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New York Post

 

NY's $51.71-an-hour Summer Job

June 21, 2012

By Russell Sykes

PRINTER FRIENDLY

The small Hudson Valley city of Poughkeepsie is now home to some of the best-paying summer jobs ever: $51.71 an hour.

That’s right: $51.71 an hour.

The project started off as perfectly sensible. The work involves restoring Fallkill Creek, damaged in last summer’s post-Hurricane Irene flooding. To get the job done and put up to 150 unemployed young people to work, the state Labor Department tapped a federal storm-cleanup grant.

So far, so good: There’s work that needs to be done, people who need work and a way to pay for it all.

But $51.71 an hour?

Clearing debris and lifting heavy objects isn’t easy, but why pay temporary manual laborers the same hourly rate as a skilled employee in a $100,000-a-year full-time job?

The story of how a simple and necessary public works project became a full-blown boondoggle is a classic tale of government excess and regulatory insanity.

The ultimate source of funding for the Fallkill cleanup is a federal National Emergency Grant, whose terms require paying wages at the highest of the federal, state or local minimum wage or at the comparable rates of pay for individuals employed in similar occupations by the same employer.

The state Labor Department decided that this meant the prevailing wage for public-works projects. But "prevailing wage" is a term of art that actually means a pay rate based on collective-bargaining agreements between labor unions and private employers.

For the Mid-Hudson region, the prevailing hourly rate for laborers comes to $51.71 — $30.71 in wages plus $21 in benefits. But the temporary workers on the Fallkill won’t be union members, so they’ll get the entire amount as a wage, the Labor Department ruled.

Another string on the grant: Total wages paid to a worker can’t exceed $12,000, excluding fringe benefits — so the Fallkill youths will max out after the equivalent of six weeks of full-time work.

It gets worse. This situation is extreme, but hardly unique: The prevailing wage has been an increasingly costly headache all over New York. But the unions push for it, and the pols are only too happy to oblige.

A recent detailed study, "The Complex Worlds of Prevailing Wage," by visiting senior fellow Julia Vitullo-Martin at the Columbia University Center for Urban Real Estate, points out that "further extension of [the] prevailing wage will prove destructive economically by driving labor costs up to unsustainable levels, reducing the creation of new jobs, discouraging capital investment and lowering tax revenues.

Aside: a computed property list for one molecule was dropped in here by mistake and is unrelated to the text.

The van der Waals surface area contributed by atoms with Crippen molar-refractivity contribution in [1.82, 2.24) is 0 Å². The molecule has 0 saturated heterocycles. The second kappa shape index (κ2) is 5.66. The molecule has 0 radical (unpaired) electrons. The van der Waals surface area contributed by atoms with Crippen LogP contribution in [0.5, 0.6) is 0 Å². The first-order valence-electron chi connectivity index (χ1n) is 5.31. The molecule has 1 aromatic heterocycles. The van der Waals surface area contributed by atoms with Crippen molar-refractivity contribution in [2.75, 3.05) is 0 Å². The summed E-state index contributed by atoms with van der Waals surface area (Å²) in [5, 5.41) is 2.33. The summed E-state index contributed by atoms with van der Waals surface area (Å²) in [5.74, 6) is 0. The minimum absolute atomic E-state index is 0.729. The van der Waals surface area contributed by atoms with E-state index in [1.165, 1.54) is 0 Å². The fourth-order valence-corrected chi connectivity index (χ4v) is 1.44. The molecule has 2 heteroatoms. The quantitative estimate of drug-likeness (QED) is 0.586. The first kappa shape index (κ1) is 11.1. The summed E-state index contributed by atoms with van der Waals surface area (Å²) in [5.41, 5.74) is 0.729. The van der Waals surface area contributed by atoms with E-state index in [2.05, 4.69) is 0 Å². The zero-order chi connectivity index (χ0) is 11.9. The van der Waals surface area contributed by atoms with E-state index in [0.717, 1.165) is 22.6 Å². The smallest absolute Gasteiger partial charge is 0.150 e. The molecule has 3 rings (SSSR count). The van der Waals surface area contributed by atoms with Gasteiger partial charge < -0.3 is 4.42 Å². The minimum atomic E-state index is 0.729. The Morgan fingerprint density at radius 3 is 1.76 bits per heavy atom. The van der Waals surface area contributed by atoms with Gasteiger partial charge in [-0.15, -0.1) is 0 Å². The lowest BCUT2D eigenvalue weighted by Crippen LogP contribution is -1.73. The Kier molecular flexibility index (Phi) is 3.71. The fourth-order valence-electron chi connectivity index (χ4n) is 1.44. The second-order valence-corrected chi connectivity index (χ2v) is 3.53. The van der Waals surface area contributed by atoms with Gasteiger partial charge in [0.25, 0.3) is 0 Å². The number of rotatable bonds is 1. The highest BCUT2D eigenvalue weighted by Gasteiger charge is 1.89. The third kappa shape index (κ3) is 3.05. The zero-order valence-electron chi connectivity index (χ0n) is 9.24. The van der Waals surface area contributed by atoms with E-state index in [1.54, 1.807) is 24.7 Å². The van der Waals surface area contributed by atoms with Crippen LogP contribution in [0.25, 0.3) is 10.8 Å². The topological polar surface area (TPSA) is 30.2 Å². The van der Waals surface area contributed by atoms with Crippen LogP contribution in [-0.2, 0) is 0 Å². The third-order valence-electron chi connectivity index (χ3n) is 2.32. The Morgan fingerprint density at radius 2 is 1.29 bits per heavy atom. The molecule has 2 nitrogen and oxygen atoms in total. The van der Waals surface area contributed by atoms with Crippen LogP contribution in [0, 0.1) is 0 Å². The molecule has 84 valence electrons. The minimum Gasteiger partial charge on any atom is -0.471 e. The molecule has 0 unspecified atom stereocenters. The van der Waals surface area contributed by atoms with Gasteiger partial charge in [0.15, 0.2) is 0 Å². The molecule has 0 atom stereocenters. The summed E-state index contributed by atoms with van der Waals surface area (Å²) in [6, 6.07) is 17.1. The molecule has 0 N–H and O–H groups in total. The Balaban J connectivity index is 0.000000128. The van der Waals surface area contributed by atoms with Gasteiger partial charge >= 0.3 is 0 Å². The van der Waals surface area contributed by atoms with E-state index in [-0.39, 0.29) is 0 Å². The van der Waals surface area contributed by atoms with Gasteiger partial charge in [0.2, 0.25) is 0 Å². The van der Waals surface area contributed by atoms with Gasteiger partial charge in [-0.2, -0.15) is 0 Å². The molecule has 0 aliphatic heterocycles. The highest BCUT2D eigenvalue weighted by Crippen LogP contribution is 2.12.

"Moreover, with prevailing-wage rates generally far higher than local average rates (as much as twice as high) before counting fringe benefits that can add another 70 percent on top, the public dollar buys fewer actual projects."

And, at Fallkill, fewer jobs.

If not for the prevailing wage, the Fallkill grant could’ve provided seasonal employment for 1,000 young people at the minimum-wage rate of $7.25 an hour — which might have gotten the job done sooner, to boot.

Or the state might have employed the same number of people, paid them $10 an hour and saved taxpayers $219,000 a week.

Better yet, instead of contracting with a nonprofit agency to staff the project, the state could’ve contracted with a local private firm to restore the creek, on the condition that some of the labor be hired from the ranks of unemployed youths. This would’ve had the added benefit of boosting a local taxpaying business — which, in turn, might have offered permanent jobs for the best workers.

Under this project, if all 150 workers each get the $12,000 maximum, the total grant will be $1.8 million — or seven times more than the $257,000 allocation for all other youth employment in Dutchess County (which includes Poughkeepsie) under the governor’s $25 million Summer Youth Employment Program.

The Fallkill cleanup is funded out of a total National Emergency Grant to New York of $16.2 million. It’s still not clear what other projects that’s funding, and if all are paying "prevailing wage."

Well, on top of restoring the Fallkill, the project illustrates how government all too often works — that is, as wastefully as possible. It also stands as a testament to the power of unions in dictating government wage rates.

Original Source: http://www.nypost.com/p/news/opinion/opedcolumnists/ny_an_hour_summer_job_KfABSbSrzXUuqFVqhqHXpJ#ixzz1yQSzuUTQ

 

 
 
 

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